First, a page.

From Mediterranean coasts to Tatra Mountains and beyond: Plant chromosome number variation

Nov 27, 2012
The three target European countries (Italy, Slovakia and Poland) of the study. Credit: L. Peruzzi et al.

Chromosome number is the most basic feature concerning the genome of a species, and it is known for about one third of higher plant species. In particular, for plants of Italy, Slovakia, and Poland, online chromosome number databases have been developed: 'Chrobase.it – Chromosome numbers for the Italian flora', 'Karyological database of ferns and flowering plants of Slovakia' and 'Chromosome number database – PLANTS', respectively. The three datasets account for about 35%, 60% and 40% of the whole floras, respectively.

"We used these datasets to compare chromosome number variation among plants of the three countries, with the aim to verify whether the patterns of chromosome number variation parallel the differences in latitudinal ranges" said Dr Peruzzi, leading author of the article, published in the open access journal Comparative Cytogenetics.

A concept that the occurrence of multiple copies (polyploidy) in plants tend to increase with latitude had already been formed in the second half of twentieth century, but pioneer works in this field had not significant statistical coverage, due to the absence of large, readily accessible datasets.

In the study, significant differences among the three countries were evidenced, confirming that mean chromosome number increases with increasing latitude. Mean chromosome number was used as an objective proxy of polyploidy.

In perspective, it would be interesting to verify whether the same chromosome number evolution dynamics occurs in the Austral hemisphere as well. Unfortunately, as far as we are aware, large chromosome number databases of these territories with significant latitudinal variations are not available, at the moment.

Explore further: First step towards global attack on potato blight

More information: Peruzzi L, Góralski G, Joachimiak AJ, Bedini G (2012) Does actually mean chromosome number increase with latitude in vascular plants? An answer from the comparison of Italian, Slovak and Polish floras. Comparative Cytogenetics 66(4): 371–377. doi: 10.3897/CompCytogen.v6i4.3955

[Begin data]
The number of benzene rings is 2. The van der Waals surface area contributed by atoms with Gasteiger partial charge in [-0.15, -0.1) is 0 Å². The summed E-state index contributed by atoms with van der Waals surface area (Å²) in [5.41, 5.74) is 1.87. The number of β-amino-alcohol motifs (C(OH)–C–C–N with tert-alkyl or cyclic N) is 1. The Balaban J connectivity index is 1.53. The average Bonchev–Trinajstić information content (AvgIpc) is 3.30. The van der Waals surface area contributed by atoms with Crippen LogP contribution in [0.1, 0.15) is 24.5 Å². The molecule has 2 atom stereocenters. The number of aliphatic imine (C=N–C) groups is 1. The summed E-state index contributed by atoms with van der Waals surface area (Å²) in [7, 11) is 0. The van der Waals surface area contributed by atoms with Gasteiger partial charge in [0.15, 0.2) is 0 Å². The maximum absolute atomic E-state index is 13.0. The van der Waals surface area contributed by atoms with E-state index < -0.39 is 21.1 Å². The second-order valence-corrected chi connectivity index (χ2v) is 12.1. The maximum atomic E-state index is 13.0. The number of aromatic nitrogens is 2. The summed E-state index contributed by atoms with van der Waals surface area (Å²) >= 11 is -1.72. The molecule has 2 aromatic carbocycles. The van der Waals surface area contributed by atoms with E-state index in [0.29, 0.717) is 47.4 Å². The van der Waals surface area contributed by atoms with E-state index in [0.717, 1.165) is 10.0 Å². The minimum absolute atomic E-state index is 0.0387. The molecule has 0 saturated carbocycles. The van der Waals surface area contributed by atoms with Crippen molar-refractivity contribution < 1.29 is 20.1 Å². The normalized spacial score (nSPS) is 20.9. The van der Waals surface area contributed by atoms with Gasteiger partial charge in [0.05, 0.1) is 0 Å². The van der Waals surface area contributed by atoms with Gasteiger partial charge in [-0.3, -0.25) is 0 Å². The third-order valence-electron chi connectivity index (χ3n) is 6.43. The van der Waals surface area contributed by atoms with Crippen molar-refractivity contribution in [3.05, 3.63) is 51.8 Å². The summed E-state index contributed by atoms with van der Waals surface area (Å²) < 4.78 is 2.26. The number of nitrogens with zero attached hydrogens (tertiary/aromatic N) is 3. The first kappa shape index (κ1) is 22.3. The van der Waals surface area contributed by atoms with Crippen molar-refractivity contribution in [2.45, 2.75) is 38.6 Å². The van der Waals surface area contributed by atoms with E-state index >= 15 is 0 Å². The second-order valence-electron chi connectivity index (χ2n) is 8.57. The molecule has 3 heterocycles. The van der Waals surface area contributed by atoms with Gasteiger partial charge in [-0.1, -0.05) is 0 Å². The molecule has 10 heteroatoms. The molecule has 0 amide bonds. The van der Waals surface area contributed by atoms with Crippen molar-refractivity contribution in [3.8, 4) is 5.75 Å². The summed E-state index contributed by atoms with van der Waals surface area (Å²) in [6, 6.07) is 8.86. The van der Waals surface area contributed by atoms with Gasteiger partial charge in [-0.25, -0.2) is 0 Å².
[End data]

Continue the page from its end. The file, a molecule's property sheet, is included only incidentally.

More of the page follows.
Related Stories

Chromosome number changes in yeast

Jul 21, 2011

Researchers from Trinity College Dublin have uncovered the evolutionary mechanisms that have caused increases or decreases in the numbers of chromosomes in a group of yeast species during the last 100-150 million years. The ...

Chromosome imbalances lead to predictable plant defects

Nov 03, 2010

Physical defects in plants can be predicted based on chromosome imbalances, a finding that may shed light on how the addition or deletion of genes and the organization of the genome affects organisms, according ...

Genome duplication encourages rapid adaptation of plants

May 03, 2011

Plants adapt to the local weather and soil conditions in which they grow, and these environmental adaptations are known to evolve over thousands of years as mutations slowly accumulate in plants' genetic code. But a University ...

Recommended for you

First step towards global attack on potato blight

3 hours ago

European researchers and companies concerned with the potato disease phytophthora will work more closely with parties in other parts of the world. The first move was made during the biennial meeting of the ...

Bacteria study could have agricultural impact

4 hours ago

Wichita State University microbiology professor Mark Schneegurt and ornithology professor Chris Rogers have discovered that one of North America's most common migratory birds – the Dark-eyed Junco – carries ...

Sex chromosomes—why the Y genes matter

16 hours ago

Several genes have been lost from the Y chromosome in humans and other mammals, according to research published in the open access journal Genome Biology. The study shows that essential Y genes are rescue ...

Better mouse model enables colon cancer research

May 27, 2015

Every day, it seems, someone in some lab is "curing cancer." Well, it's easy to kill cancer cells in a lab, but in a human, it's a lot more complicated, which is why nearly all cancer drugs fail clinical ...

User comments : 0

Please sign in to add a comment. Registration is free, and takes less than a minute. Read more

Click here to reset your password.
Sign in to get notified via email when new comments are made.